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The Future Makers

3.48  ·  Rating details ·  46 Ratings  ·  8 Reviews
Contents include: Equator by Brian W. Aldiss / The Weapon Too Dreadful To Use by Isaac Asimov / The Piper by Ray Bradbury / Abreaction by Theodore Sturgeon / The Hour of Battle by Robert Sheckley / The Fourth Dimensional Demonstrator by Murray Leinster / Columbus Was a Dope by Robert Heinlein / Castaway by Arthur C. Clarke.
Mass Market Paperback, 174 pages
Published May 1971 by Belmont Productions (first published 1968)
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Nov 09, 2010 rated it it was ok
Shelves: science-fiction
This anthology collects together very early short stories written by some of the most famous 50s and 60s SF authors: Asimov, Clarke, Heinlein, people like that. They are, frankly, terrible.

So why on earth would you want to read it? Well, it isn't included here, but I am strongly reminded of Thomas Disch's introduction to his own first story, which you'll find in his collection Fundamental Disch . Disch describes how he used to read terrible SF stories in the pulps, until one day a conviction su
Glen Hannah
Jun 16, 2014 rated it really liked it
"The Future Makers" edited by Peter Haining.

A Collection from 1968 reprinting early tales from authors who became giants in the science fiction genre. Haining has dusted off old copies of Weird Tales, Amazing Stories, Thrilling Wonder Stories, Startling Stories and others and found rare gems by eight authors including Asimov, Aldiss, Bradbury, Heinlein and Clarke. A superb collection of tales from 1935 to 1958, a golden period in popular science fiction.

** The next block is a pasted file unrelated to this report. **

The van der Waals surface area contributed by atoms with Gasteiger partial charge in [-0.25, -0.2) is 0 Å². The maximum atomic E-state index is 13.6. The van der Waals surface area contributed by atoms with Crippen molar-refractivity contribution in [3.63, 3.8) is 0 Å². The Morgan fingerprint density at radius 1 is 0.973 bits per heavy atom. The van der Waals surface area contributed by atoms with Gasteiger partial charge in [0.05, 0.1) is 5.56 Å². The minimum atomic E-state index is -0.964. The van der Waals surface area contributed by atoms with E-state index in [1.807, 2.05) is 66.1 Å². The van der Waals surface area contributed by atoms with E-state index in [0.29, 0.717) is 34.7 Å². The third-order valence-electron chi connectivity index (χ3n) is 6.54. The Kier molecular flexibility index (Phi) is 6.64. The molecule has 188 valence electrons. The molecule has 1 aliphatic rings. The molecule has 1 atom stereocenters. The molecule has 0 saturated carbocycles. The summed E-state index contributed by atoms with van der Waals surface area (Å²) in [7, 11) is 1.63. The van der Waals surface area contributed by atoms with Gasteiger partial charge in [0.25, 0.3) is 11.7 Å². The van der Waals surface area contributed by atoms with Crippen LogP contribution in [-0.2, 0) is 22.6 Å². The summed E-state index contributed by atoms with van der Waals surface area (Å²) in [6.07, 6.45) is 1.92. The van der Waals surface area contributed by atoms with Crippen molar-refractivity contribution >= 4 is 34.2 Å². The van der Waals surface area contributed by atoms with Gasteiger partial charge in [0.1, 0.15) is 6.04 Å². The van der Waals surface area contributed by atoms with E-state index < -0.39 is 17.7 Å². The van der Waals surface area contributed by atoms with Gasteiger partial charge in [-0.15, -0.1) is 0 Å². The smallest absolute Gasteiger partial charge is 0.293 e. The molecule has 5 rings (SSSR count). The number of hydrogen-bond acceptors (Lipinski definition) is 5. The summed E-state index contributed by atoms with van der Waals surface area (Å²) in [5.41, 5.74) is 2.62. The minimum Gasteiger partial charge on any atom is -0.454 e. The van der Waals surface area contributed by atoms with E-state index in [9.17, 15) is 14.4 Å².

"The Fourth Dimensional Demonstrator" by M
Steve Stuart
Apr 22, 2013 rated it really liked it  ·  review of another edition
This is a collection of stories that were old even when the anthology was assembled in the 1970s. Their publication dates range from the 1930s to the 1950s. The idea was apparently to assemble stories from early in the careers of writers who had gone on to become the pillars of sci-fi.

Isaac Asimov's first published story, "The Weapon Too Dreadful To Use", is included. It shows a little less polish than his typical later stories, but still a pretty masterful command of the language (especially f
Oct 10, 2013 rated it really liked it
Shelves: english, sci-fi
I bought this book years ago for just one euro, but never got around to reading it. From the reviews, I wasn't expecting much. But I really liked some of them, while others were just your run-of-the-mill classic sci-fi stories, which are still enjoyable from time to time.

But for me, some really stand out. I especially liked the stories by Murray Leinster and Brian W. Aldiss, of whom I hadn't read any work before. I will check out more work by them in the future (any recommendations?).

Also good
Jun 07, 2014 rated it liked it
Shelves: science-fiction
Eight good sci-fi short stories by eight of the early masters of the genre (Aldiss, Asimov, Bradbury, Clarke, Heinlein, Leinster, Sheckley, & Sturgeon). A great way to "stick your toe" into the literary water and try some authors without investing the time and/or money into an entire novel by each one.
Feb 04, 2013 rated it liked it
A great little sci-fi collection.
Louella Mahabir
Apr 09, 2012 rated it liked it
Excellent scifi.
My faves were the stories by Bradbury (the piper) and Adliss (equator).
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Peter Alexander Haining (April 2, 1940 – November 19, 2007) was a British journalist, author and anthologist who lived and worked in Suffolk. Born in Enfield, Middlesex, he began his career as a reporter in Essex and then moved to London where he worked on a trade magazine before joining the publishing house of New English Library.

Haining achieved the position of Editorial Director before becoming
More about Peter Haining...